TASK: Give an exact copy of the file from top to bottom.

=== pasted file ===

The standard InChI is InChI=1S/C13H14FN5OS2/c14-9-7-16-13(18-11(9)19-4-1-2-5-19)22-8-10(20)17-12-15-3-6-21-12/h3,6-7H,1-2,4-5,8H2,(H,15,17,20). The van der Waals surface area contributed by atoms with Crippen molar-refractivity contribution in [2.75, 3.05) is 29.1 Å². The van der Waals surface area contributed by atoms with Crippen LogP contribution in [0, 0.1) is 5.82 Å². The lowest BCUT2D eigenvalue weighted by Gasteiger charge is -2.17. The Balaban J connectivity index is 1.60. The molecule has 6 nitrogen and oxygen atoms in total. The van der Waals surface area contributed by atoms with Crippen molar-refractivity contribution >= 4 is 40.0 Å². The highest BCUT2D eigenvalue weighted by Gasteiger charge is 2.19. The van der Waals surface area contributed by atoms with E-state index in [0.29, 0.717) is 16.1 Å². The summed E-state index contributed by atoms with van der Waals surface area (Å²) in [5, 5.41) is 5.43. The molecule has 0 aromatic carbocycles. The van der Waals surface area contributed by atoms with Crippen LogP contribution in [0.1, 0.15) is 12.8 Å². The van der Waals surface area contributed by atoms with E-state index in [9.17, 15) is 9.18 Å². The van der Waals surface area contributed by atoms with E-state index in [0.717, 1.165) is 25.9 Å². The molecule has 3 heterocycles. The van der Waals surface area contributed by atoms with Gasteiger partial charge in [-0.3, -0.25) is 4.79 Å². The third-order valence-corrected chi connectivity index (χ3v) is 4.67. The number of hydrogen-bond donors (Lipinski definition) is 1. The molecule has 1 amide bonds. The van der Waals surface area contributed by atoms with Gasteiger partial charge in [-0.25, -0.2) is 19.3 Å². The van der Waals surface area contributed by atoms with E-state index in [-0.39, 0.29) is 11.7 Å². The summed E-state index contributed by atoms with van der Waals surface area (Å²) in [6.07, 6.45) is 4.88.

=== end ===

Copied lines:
The standard InChI is InChI=1S/C13H14FN5OS2/c14-9-7-16-13(18-11(9)19-4-1-2-5-19)22-8-10(20)17-12-15-3-6-21-12/h3,6-7H,1-2,4-5,8H2,(H,15,17,20). The van der Waals surface area contributed by atoms with Crippen molar-refractivity contribution in [2.75, 3.05) is 29.1 Å². The van der Waals surface area contributed by atoms with Crippen LogP contribution in [0, 0.1) is 5.82 Å². The lowest BCUT2D eigenvalue weighted by Gasteiger charge is -2.17. The Balaban J connectivity index is 1.60. The molecule has 6 nitrogen and oxygen atoms in total. The van der Waals surface area contributed by atoms with Crippen molar-refractivity contribution >= 4 is 40.0 Å². The highest BCUT2D eigenvalue weighted by Gasteiger charge is 2.19. The van der Waals surface area contributed by atoms with E-state index in [0.29, 0.717) is 16.1 Å². The summed E-state index contributed by atoms with van der Waals surface area (Å²) in [5, 5.41) is 5.43. The molecule has 0 aromatic carbocycles. The van der Waals surface area contributed by atoms with Crippen LogP contribution in [0.1, 0.15) is 12.8 Å². The van der Waals surface area contributed by atoms with E-state index in [9.17, 15) is 9.18 Å². The van der Waals surface area contributed by atoms with E-state index in [0.717, 1.165) is 25.9 Å². The molecule has 3 heterocycles. The van der Waals surface area contributed by atoms with Gasteiger partial charge in [-0.3, -0.25) is 4.79 Å². The third-order valence-corrected chi connectivity index (χ3v) is 4.67. The number of hydrogen-bond donors (Lipinski definition) is 1. The molecule has 1 amide bonds. The van der Waals surface area contributed by atoms with Gasteiger partial charge in [-0.25, -0.2) is 19.3 Å². The van der Waals surface area contributed by atoms with E-state index in [-0.39, 0.29) is 11.7 Å². The summed E-state index contributed by atoms with van der Waals surface area (Å²) in [6.07, 6.45) is 4.88.